I’m a registered lobbyist for Arizona Forward, a statewide business-based environmental coalition, but don’t often spend the day at our state capitol.  Mostly I advocate through education and outreach. But earlier this year, I participated in State Parks Advocacy Day at the capitol and co-hosted a press conference on the lawn with the Arizona State Parks Foundation. One of many parks stakeholders, I visited legislators in their office to communicate support for HB 2362. My own legislator, Rep. John Cavanaugh, told me he would not support the measure because the revenues would not be appropriated.

That’s why when the bill soared through the House and the Senate with bipartisan support and only a few opposing it, we were especially elated and felt like we made a difference. But then… our governor vetoed the bill.  That was definitely disheartening.

At the same, however, I learned the governor also vetoed HB 2757, which would have allowed for electronic billboards, a measure that violated the state’s ban on intermittent light, ruining the dark skies that have made Arizona a prime site for astronomical research.  That was good veto for the environment.

There’s democracy for you – it’s no doubt sometimes frustrating. After spending weeks getting park advocates, business owners and involved citizens to meet with their senators and representatives, it was erased with a single veto signature.  Admittedly, this bill definitely wasn’t the answer to state parks funding problems but it was a small step in the right direction.

On a positive note, many conservationists are already working on potential long-term solutions to fund parks and open space throughout Arizona. Plus, Rep. Fann is working on resurrecting her bill with a narrower focus to get passed in this session. Even though the governor has indicated she will support this revised version and agrees that parks create value in our community, anything can happen. Stay tuned and keep your fingers crossed.

Or better yet, speak out and voice your support for parks. If you would like to lend your voice to advocating for Arizona’s natural assets – the beautiful parks and open space that draws so many to the Grand Canyon State – please visit arizonaforward.org.

Renewable Energy

Arizona’s Renewable Energy Industry Generates $2B, Thousands Of Jobs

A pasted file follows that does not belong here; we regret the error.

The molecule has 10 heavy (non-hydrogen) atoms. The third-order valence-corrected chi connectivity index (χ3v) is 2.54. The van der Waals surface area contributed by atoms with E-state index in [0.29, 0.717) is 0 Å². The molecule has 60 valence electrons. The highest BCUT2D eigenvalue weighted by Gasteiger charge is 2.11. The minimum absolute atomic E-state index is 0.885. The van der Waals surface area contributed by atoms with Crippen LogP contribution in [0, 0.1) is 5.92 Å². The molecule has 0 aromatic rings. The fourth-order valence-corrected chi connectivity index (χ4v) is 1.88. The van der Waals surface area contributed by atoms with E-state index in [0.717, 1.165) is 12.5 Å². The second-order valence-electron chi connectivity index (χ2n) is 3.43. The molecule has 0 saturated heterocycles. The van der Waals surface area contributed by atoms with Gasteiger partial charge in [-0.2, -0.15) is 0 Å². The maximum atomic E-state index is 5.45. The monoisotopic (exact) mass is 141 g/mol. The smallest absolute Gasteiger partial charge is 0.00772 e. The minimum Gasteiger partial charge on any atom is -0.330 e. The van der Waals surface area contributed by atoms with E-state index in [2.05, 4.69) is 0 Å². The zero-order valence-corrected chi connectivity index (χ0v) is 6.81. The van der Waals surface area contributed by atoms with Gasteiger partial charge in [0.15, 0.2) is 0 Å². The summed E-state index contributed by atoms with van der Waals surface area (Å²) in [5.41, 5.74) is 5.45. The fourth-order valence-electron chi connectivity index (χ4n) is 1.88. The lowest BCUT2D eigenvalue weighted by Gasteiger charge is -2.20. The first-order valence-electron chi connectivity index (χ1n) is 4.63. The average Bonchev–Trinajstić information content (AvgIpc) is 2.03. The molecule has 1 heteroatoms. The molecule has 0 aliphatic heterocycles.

The renewable energy sector is a $2 billion industry with an estimated 16,800 jobs created in 2011, according to a new study conducted by Elliot D. Pollack & Company. The report was commissioned by Pinal Partnership with support from Arizona Forward and was released at the Renewable Energy Economic Summit & Conference hosted by both organizations last week. More than 200 industry professionals attended this sold-out conference held in Casa Grande.

Renewable energy is still a small part of the overall economy in Arizona, which totals 1.7 million jobs in the Phoenix area alone. However, to put this in perspective consider the copper industry — one of the state’s original five Cs  — which generates only 9,000 jobs with 70 percent of the country’s copper produced in Arizona. Another positive is that recent job growth in the renewable energy industry has helped replace lost construction jobs.

Public policy, energy efficiency, untapped renewables and the future role of solar in Arizona’s economy were among the other topics addressed by four different panel sessions featuring industry experts. They noted that while Arizona has some of the best clean energy resources in the nation, we are still behind other states in harnessing new energy development.

Regulatory uncertainties, global competition, rapid changes in technology, along with financing, siting and transmission issues are all challenges the industry faces. Panelists suggested that we must work together to maintain a reasonable level of support for solar and renewable energy technologies both through incentives and policy.

In order to continue to grow the renewable energy sector, the Pollack report recommends Arizona become more involved in the manufacturing of components and products to export to places like California where much of the installation activity is happening. Arizona has less regulatory intrusion and a much lower manufacturing cost base than its West Coast neighbors.

What’s promising is that with leadership at the federal, state and local levels, we can expand the renewable energy sector and create new jobs while enhancing our environmental quality. Public and private sectors must work together to identify and foster long-term policy solutions. The Grand Canyon state is uniquely poised to be a leader in clean energy, which will benefit the economy, communities and environment.

For more information about renewable energy, Elliot D. Pollack & Company or Arizona Forward, visit edpco.com or valleyforward.org.

Valley Forward

Valley Forward: Reflecting On Two Decades Of Service

I never really thought when I took the job that I’d see my 20th year anniversary as president of Valley Forward. That’s not to say I expected to leave my post sooner. For the past two decades, it’s been pretty automatic – I got out of bed every morning and found my way to the office without much thought about doing anything differently.